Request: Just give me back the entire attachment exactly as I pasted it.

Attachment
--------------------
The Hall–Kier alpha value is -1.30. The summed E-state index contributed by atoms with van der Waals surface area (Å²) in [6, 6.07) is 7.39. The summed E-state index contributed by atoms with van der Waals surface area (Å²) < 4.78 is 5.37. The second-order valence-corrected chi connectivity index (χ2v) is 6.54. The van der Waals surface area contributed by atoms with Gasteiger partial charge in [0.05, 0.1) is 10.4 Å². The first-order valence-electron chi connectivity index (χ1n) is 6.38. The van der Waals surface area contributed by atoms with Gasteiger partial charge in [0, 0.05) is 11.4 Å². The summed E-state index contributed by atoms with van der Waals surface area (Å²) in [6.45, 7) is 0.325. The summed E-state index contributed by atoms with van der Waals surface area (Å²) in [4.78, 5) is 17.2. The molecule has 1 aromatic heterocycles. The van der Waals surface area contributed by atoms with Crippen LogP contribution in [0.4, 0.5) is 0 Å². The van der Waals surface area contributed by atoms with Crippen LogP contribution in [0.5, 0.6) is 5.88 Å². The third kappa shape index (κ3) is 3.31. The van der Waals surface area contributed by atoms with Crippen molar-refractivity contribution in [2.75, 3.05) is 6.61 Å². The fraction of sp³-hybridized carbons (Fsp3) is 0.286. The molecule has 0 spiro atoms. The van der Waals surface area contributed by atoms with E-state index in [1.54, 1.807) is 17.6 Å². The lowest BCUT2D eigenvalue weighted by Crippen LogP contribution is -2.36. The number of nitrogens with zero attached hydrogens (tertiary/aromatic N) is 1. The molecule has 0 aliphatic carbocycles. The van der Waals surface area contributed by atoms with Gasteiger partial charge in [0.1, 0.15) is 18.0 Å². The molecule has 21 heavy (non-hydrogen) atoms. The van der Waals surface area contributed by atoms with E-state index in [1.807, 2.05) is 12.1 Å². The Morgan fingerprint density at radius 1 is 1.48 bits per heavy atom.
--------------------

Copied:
The Hall–Kier alpha value is -1.30. The summed E-state index contributed by atoms with van der Waals surface area (Å²) in [6, 6.07) is 7.39. The summed E-state index contributed by atoms with van der Waals surface area (Å²) < 4.78 is 5.37. The second-order valence-corrected chi connectivity index (χ2v) is 6.54. The van der Waals surface area contributed by atoms with Gasteiger partial charge in [0.05, 0.1) is 10.4 Å². The first-order valence-electron chi connectivity index (χ1n) is 6.38. The van der Waals surface area contributed by atoms with Gasteiger partial charge in [0, 0.05) is 11.4 Å². The summed E-state index contributed by atoms with van der Waals surface area (Å²) in [6.45, 7) is 0.325. The summed E-state index contributed by atoms with van der Waals surface area (Å²) in [4.78, 5) is 17.2. The molecule has 1 aromatic heterocycles. The van der Waals surface area contributed by atoms with Crippen LogP contribution in [0.4, 0.5) is 0 Å². The van der Waals surface area contributed by atoms with Crippen LogP contribution in [0.5, 0.6) is 5.88 Å². The third kappa shape index (κ3) is 3.31. The van der Waals surface area contributed by atoms with Crippen molar-refractivity contribution in [2.75, 3.05) is 6.61 Å². The fraction of sp³-hybridized carbons (Fsp3) is 0.286. The molecule has 0 spiro atoms. The van der Waals surface area contributed by atoms with E-state index in [1.54, 1.807) is 17.6 Å². The lowest BCUT2D eigenvalue weighted by Crippen LogP contribution is -2.36. The number of nitrogens with zero attached hydrogens (tertiary/aromatic N) is 1. The molecule has 0 aliphatic carbocycles. The van der Waals surface area contributed by atoms with Gasteiger partial charge in [0.1, 0.15) is 18.0 Å². The molecule has 21 heavy (non-hydrogen) atoms. The van der Waals surface area contributed by atoms with E-state index in [1.807, 2.05) is 12.1 Å². The Morgan fingerprint density at radius 1 is 1.48 bits per heavy atom.